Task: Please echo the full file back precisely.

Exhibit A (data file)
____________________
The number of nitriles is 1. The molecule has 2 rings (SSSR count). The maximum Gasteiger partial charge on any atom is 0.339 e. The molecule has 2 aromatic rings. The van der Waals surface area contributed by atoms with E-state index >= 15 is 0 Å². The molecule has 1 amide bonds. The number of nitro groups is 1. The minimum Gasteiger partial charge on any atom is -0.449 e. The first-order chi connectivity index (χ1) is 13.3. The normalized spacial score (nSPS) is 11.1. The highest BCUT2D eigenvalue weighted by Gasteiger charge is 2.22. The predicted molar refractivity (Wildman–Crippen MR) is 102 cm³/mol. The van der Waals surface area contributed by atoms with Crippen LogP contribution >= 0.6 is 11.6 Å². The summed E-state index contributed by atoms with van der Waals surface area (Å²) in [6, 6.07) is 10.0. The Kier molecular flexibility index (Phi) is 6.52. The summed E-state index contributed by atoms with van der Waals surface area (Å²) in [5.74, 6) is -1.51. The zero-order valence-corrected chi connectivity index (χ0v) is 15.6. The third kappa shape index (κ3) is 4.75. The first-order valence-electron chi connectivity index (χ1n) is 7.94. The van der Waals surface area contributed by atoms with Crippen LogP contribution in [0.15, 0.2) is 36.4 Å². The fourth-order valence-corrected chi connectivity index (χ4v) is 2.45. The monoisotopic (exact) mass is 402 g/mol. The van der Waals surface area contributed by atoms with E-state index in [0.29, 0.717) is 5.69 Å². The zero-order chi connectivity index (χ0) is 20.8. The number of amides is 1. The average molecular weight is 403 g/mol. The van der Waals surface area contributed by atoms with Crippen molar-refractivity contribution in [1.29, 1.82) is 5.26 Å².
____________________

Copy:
The number of nitriles is 1. The molecule has 2 rings (SSSR count). The maximum Gasteiger partial charge on any atom is 0.339 e. The molecule has 2 aromatic rings. The van der Waals surface area contributed by atoms with E-state index >= 15 is 0 Å². The molecule has 1 amide bonds. The number of nitro groups is 1. The minimum Gasteiger partial charge on any atom is -0.449 e. The first-order chi connectivity index (χ1) is 13.3. The normalized spacial score (nSPS) is 11.1. The highest BCUT2D eigenvalue weighted by Gasteiger charge is 2.22. The predicted molar refractivity (Wildman–Crippen MR) is 102 cm³/mol. The van der Waals surface area contributed by atoms with Crippen LogP contribution >= 0.6 is 11.6 Å². The summed E-state index contributed by atoms with van der Waals surface area (Å²) in [6, 6.07) is 10.0. The Kier molecular flexibility index (Phi) is 6.52. The summed E-state index contributed by atoms with van der Waals surface area (Å²) in [5.74, 6) is -1.51. The zero-order valence-corrected chi connectivity index (χ0v) is 15.6. The third kappa shape index (κ3) is 4.75. The first-order valence-electron chi connectivity index (χ1n) is 7.94. The van der Waals surface area contributed by atoms with Crippen LogP contribution in [0.15, 0.2) is 36.4 Å². The fourth-order valence-corrected chi connectivity index (χ4v) is 2.45. The monoisotopic (exact) mass is 402 g/mol. The van der Waals surface area contributed by atoms with E-state index in [0.29, 0.717) is 5.69 Å². The zero-order chi connectivity index (χ0) is 20.8. The number of amides is 1. The average molecular weight is 403 g/mol. The van der Waals surface area contributed by atoms with Crippen molar-refractivity contribution in [1.29, 1.82) is 5.26 Å².